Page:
Ex-Russian deputy finance minister explains what Russia’s loss of European gas market means

15 September, 03:51 PM
Nord Stream transfer station on the German coast of the Baltic Sea, Lubmin, Germany (Photo:REUTERS/Lisi Niesner)

Nord Stream transfer station on the German coast of the Baltic Sea, Lubmin, Germany (Photo:REUTERS/Lisi Niesner)

Russia will not be able to sell gas intended for sale to Europe to other consumers, Sergey Aleksashenko, former Russian Deputy Finance Minister and former First Deputy Chairman of the Board of the Russian Central Bank, told NV in an interview on Sept. 15.

Aleksashenko, who now lives in Washington, commented on the issue of Russian gas sales markets and the possibility of redirecting its sales.

“The gas pipeline cannot be returned,” he said.

“It is oil in tankers that can be sent to another point. (When) gas exports to Europe fell, production immediately decreased. They just close the well. If Gazprom suddenly starts increasing volumes in five years and by this time builds another gas pipeline and starts to replace Europe, that will be a very good scenario (for it). (But) Russia won’t be able to sell the gas going to Europe anywhere.”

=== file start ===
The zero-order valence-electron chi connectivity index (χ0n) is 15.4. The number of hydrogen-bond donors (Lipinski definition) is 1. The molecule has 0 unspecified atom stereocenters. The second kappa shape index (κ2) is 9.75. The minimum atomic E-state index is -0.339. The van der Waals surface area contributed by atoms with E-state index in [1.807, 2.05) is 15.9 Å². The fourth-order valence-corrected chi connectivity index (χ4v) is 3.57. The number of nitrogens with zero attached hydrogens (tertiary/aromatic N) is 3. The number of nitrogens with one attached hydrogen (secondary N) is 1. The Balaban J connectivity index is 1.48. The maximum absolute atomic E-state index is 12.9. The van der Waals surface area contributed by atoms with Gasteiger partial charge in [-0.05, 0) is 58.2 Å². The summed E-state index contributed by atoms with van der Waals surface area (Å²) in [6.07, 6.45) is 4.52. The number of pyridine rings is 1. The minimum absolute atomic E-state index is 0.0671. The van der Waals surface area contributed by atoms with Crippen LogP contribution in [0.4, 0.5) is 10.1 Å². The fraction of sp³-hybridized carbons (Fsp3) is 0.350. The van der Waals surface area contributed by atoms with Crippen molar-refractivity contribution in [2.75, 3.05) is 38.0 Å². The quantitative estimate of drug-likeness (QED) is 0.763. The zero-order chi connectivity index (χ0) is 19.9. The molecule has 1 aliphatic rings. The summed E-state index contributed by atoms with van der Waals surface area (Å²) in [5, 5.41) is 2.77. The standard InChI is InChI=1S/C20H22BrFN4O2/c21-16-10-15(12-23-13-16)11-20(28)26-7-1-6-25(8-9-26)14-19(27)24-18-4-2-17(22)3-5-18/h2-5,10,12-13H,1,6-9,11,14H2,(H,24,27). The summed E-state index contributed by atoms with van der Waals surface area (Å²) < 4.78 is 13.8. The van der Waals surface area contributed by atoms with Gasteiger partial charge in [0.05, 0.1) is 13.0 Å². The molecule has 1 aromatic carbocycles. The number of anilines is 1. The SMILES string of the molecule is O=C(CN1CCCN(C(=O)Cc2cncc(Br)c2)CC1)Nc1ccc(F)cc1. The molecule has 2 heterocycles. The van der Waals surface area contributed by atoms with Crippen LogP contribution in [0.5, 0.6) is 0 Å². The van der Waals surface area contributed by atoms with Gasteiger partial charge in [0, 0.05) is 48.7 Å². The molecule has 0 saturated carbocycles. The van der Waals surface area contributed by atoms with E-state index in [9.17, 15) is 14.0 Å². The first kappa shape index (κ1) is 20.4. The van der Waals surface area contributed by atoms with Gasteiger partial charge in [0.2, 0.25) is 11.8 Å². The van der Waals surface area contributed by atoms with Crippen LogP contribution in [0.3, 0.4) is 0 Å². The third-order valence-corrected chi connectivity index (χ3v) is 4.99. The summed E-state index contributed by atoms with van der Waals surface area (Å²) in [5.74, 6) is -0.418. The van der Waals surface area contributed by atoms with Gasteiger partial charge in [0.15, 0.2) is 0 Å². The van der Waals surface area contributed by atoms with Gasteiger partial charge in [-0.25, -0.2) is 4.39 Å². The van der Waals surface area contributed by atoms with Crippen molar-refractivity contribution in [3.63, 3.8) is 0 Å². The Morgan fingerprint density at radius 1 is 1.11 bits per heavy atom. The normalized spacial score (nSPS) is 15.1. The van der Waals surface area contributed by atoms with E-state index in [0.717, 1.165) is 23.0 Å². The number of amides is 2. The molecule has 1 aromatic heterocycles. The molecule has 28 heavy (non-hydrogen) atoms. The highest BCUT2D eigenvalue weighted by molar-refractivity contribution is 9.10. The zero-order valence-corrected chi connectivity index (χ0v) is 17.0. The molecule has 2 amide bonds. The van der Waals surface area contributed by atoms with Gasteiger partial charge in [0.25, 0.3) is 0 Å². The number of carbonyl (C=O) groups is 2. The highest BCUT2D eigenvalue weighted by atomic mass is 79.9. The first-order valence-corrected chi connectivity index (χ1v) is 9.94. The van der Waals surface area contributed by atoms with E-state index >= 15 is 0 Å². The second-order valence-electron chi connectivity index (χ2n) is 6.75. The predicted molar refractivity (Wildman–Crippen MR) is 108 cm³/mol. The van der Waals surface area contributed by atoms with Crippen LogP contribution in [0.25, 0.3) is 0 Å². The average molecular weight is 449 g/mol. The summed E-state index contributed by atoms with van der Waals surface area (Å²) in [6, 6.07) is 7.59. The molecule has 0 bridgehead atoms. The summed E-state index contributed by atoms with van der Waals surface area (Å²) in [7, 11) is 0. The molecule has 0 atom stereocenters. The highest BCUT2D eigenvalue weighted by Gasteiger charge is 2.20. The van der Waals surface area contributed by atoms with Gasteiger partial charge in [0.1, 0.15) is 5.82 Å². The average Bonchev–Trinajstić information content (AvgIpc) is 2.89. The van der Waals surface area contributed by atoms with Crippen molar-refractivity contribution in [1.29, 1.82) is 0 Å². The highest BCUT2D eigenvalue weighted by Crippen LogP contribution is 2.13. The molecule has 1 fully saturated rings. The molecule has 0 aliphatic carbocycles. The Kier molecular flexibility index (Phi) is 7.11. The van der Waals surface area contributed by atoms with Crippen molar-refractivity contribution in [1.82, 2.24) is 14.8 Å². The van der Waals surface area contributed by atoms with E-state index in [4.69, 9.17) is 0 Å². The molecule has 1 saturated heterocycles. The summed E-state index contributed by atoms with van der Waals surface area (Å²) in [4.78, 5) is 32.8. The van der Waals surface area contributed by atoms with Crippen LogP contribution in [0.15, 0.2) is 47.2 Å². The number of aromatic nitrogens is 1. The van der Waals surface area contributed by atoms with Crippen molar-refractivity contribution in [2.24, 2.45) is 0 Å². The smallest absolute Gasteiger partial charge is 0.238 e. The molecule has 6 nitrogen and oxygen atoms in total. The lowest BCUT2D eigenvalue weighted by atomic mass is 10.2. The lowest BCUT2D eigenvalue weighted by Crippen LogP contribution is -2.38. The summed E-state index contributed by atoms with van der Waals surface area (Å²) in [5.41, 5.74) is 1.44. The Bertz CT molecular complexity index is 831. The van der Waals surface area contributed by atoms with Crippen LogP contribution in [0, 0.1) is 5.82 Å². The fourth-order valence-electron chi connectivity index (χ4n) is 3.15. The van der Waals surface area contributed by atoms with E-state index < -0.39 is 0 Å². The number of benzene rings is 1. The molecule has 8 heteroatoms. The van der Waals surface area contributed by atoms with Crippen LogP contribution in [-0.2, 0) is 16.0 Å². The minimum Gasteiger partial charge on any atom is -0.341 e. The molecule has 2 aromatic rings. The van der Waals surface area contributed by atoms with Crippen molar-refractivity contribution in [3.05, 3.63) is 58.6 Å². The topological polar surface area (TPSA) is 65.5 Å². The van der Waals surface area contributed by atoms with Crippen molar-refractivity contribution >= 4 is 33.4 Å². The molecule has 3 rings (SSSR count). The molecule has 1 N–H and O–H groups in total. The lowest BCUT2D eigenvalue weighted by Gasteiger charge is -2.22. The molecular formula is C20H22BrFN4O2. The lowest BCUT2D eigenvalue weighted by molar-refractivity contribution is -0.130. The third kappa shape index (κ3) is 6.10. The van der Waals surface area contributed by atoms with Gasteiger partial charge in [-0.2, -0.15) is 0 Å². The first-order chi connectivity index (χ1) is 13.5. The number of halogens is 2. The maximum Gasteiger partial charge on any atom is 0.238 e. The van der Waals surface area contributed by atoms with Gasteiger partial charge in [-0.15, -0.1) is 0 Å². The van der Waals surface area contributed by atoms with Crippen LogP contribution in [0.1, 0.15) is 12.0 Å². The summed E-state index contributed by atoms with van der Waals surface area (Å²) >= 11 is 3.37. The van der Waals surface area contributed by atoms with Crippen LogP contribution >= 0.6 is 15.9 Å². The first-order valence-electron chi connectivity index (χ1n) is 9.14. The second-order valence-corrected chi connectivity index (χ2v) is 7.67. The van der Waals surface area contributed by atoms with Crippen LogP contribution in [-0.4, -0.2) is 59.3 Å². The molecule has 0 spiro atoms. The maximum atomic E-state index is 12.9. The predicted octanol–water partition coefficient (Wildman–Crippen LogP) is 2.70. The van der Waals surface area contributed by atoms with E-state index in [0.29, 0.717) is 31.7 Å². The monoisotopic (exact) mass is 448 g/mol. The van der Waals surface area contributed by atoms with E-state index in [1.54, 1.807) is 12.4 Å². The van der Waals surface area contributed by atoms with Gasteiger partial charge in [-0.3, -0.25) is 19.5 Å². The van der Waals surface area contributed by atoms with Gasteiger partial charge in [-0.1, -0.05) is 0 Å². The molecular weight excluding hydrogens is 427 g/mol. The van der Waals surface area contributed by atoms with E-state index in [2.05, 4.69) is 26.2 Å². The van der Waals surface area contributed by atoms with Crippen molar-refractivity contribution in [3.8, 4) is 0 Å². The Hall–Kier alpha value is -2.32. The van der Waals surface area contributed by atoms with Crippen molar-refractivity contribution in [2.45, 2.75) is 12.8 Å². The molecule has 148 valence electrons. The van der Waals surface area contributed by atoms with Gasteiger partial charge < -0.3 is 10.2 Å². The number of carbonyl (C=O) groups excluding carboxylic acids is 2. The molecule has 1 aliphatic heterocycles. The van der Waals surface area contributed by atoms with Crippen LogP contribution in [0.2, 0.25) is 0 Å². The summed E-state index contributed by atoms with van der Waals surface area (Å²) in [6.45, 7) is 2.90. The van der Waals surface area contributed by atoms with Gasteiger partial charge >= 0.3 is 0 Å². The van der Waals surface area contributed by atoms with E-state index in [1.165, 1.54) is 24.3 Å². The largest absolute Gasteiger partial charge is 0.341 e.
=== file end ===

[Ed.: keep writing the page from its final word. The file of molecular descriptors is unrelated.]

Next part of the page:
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At the same time, the Russian economist said the loss would not be a critical one for the Russian budget.

According to Aleksashenko, revenues from gas make up less than 20% of the total volume of Russian oil and gas revenues.

“If we consider that oil and gas revenues make up 40% of the federal budget on average, then count 20% of them (if they are completely lost, although Turkey and China remain), it turns out to be 6-7% of the income to the federal budget,” he said.

“This is bad for the budget, but not critical.”

Earlier Austrian President Alexander van der Bellen said Russian dictator Vladimir Putin was using every cubic meter of Russia’s exported gas to split Europe.

As reported earlier, the Nord Stream-1 gas pipeline was not put into operation after maintenance (Aug. 31 – Sept. 2). Gazprom said this was die to an oil leak in a Germ,an-made Siemens turbine.

However, Kremlin spokesman Dmitry Peskov then said on Sept. 5 that the Nord Stream gas supply would not be restored until the West lifts sanctions against Russia and Gazprom.

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